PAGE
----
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FP2 Maclaurin series help Watch

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    So in the Maclaurin expansion, it goes as follows

    f(x) = f(0) + f'(0)x + \frac {f''(0)}{2!} x^2 + .... + \frac {f^{r}(0)}{r!}x^r + ...

    The problem that I've encountered is that I don't know how to find f^{r}(x) so I can't complete the expansion or am I missing something? Perhaps I should be spotting a pattern?
    Name:  fp2 maclaurin.jpg
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    Like how do I get the general term as shown in the picture?
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    a) asks for series up to general x^r, so you need to spot a pattern b) asks you to write out the first few terms

    In a) its reasonable to spot r! multiplying the bracket to power -(r + 1). Sub in x = 0, you get f^r(0) = r!

    Corresponding term in the series is (r!/r!)x^r = x^r
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    (Original post by Physics Enemy)
    a) asks for the expansion up to general x^r, so you need to spot a pattern. b) just asks you to write out the first few terms.

    In a) its reasonable to spot r! multiplying the bracket to power -(r + 1). Sub in x = 0, you get f^r(0) = r!. Corresponding term in the McLaurin series is (r!/r!)x^r = x^r.
    hhmm ok I see where you're coming from. Also do you know what f^{(r)}(x) = r(r-1) .... is about?
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    (Original post by ManLike007)
    hhmm ok I see where you're coming from. Also do you know what f^{(r)}(x) = r(r-1) .... is about?
    That's r!, to justify spotting it they wrote a few factors. e.g) f^6(x) = 6 x 5 x ... 2(1 - x)^(-7) = 6!(1 - x)^(-7)
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    (Original post by Physics Enemy)
    That's r!, to justify spotting it they wrote out a few factors.
    So e.g) f^6(x) = 6 x 5 x ... 2(1 - x)^(-7) = 6!(1 - x)^(-7)
    Oh right I see now, never thought of it that like that.

    Also, why is x^r sometimes used and sometimes not? i.e in the photo I posted at the start of this thread, part a had an x^r in the expansion but not in part b? This also happens later in the exercise that I'm doing.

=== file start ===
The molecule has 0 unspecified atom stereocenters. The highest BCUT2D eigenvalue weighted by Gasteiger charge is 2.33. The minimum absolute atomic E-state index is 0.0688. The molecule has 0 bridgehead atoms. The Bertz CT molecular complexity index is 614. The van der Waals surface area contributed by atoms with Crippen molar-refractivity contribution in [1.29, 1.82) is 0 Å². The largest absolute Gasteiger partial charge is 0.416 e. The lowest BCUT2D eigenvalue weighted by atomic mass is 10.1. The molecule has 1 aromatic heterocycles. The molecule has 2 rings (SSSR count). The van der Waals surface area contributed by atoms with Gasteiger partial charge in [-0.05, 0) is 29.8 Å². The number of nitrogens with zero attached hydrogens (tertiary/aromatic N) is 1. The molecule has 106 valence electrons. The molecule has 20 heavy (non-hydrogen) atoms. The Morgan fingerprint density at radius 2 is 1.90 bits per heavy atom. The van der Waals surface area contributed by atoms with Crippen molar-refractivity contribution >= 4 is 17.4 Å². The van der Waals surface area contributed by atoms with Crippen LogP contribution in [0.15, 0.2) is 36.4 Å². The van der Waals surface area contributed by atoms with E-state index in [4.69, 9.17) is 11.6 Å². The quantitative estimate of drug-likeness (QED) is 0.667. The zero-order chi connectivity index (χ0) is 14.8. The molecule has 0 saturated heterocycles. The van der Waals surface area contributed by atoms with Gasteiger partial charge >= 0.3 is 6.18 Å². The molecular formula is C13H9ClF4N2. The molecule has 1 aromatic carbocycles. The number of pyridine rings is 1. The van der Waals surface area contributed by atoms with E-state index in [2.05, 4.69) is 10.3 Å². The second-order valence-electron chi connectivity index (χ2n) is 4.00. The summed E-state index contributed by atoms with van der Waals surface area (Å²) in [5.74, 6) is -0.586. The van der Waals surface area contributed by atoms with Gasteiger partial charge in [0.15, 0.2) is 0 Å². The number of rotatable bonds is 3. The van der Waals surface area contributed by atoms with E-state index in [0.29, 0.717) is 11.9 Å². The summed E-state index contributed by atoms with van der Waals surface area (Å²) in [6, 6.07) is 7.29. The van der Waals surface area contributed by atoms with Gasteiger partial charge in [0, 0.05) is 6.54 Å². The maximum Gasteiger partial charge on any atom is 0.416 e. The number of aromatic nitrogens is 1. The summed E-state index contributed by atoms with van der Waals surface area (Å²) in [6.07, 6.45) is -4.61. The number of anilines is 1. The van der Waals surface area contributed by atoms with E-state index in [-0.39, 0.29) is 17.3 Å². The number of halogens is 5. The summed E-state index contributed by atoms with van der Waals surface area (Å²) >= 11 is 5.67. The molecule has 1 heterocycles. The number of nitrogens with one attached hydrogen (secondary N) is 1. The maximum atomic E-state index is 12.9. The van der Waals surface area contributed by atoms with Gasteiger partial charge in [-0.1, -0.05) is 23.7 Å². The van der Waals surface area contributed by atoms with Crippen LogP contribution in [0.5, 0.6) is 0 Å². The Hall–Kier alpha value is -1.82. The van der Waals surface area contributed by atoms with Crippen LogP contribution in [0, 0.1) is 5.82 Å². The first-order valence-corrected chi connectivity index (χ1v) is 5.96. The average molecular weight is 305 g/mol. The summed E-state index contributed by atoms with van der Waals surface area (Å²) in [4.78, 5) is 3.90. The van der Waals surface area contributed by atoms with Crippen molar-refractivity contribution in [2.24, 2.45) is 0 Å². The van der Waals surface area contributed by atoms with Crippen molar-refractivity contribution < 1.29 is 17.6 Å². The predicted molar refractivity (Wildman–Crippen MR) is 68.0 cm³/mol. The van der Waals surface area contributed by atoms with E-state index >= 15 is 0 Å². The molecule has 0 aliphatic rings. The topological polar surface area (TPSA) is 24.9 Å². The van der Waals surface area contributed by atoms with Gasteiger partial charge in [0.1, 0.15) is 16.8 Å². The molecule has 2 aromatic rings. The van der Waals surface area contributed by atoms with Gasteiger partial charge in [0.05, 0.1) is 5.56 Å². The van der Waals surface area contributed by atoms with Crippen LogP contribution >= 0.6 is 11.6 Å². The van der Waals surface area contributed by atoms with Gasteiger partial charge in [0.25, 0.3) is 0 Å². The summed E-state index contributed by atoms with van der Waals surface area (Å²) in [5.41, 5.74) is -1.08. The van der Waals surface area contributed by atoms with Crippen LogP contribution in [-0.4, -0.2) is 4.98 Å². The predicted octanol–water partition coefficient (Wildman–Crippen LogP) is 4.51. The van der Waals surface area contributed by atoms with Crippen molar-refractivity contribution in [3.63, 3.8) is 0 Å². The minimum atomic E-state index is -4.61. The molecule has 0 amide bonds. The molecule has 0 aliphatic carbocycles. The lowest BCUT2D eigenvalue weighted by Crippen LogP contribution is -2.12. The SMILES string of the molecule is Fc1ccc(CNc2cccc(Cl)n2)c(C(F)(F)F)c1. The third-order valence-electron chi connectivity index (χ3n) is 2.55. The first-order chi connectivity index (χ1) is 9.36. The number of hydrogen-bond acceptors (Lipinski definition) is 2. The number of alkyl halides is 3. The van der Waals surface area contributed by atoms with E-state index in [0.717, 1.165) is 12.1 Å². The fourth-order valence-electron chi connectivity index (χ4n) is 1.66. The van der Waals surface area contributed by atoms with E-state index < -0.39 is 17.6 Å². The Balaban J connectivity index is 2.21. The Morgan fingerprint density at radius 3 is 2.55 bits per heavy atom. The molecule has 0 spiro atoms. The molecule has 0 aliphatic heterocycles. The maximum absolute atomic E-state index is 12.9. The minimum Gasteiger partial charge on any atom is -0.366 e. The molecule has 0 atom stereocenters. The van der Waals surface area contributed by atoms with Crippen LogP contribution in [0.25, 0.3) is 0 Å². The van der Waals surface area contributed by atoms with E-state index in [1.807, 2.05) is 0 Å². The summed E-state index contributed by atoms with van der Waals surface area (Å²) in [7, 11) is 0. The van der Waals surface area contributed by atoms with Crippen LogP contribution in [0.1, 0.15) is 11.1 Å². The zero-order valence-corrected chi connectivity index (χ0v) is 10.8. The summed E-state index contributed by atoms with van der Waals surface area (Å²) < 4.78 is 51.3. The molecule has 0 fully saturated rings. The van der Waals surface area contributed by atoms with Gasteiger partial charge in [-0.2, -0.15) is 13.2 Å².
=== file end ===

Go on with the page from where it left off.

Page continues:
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    (Original post by ManLike007)
    So in the Maclaurin expansion, it goes as follows

    f(x) = f(0) + f'(0)x + \frac {f''(0)}{2!} x^2 + .... + \frac {f^{r}(0)}{r!}x^r + ...

    The problem that I've encountered is that I don't know how to find f^{r}(x) so I can't complete the expansion or am I missing something? Perhaps I should be spotting a pattern?
    Name:  fp2 maclaurin.jpg
Views: 18
Size:  53.4 KB
    Like how do I get the general term as shown in the picture?
    There's a mistake in the solution. The fourth line should read 6(1-x)^(-4)=3!(1-x)^(-4). We can see that f^2(x) = 2!(1-x)^(-3) and f'(x) = 1!(1-x)^(-2).

    If we carried on like that, we would get a pattern that f^n(x) = n!(1-x)^-(n+1). Using a Maclaurin expansion will then yield the required result.
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    (Original post by ManLike007)
    Oh right I see now, never thought of it that like that.

    Also, why is x^r sometimes used and sometimes not? i.e in the photo I posted at the start of this thread, part a had an x^r in the expansion but not in part b? This also happens later in the exercise that I'm doing.
    Probs because for some Qs they want/expect you to find the series up to general x^r, for others they don't (pattern may be too obscure / non existant).

    Desmos: there's no error in line 4 of their solution, 3.2 = 6 in terms of factors.
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    (Original post by Physics Enemy)
    Probably because for some Qs they want/expect you to find the series up to general x^r, for others they don't (pattern may be too obscure / non existant).

    Desmos - there's no error in line 4 of their solution, 3.2 = 6 in terms of factors.
    Perhaps yes I can see why you'd say that, I just found it odd why some series has x^r

    Anyway thanks for your help. I just noticed you edited one of your messages about the f^{(6)}(x) example. I get it now, simplifying the numbers into factorials to spot a pattern where possible.

    Massive thanks for your help!
 
 
 
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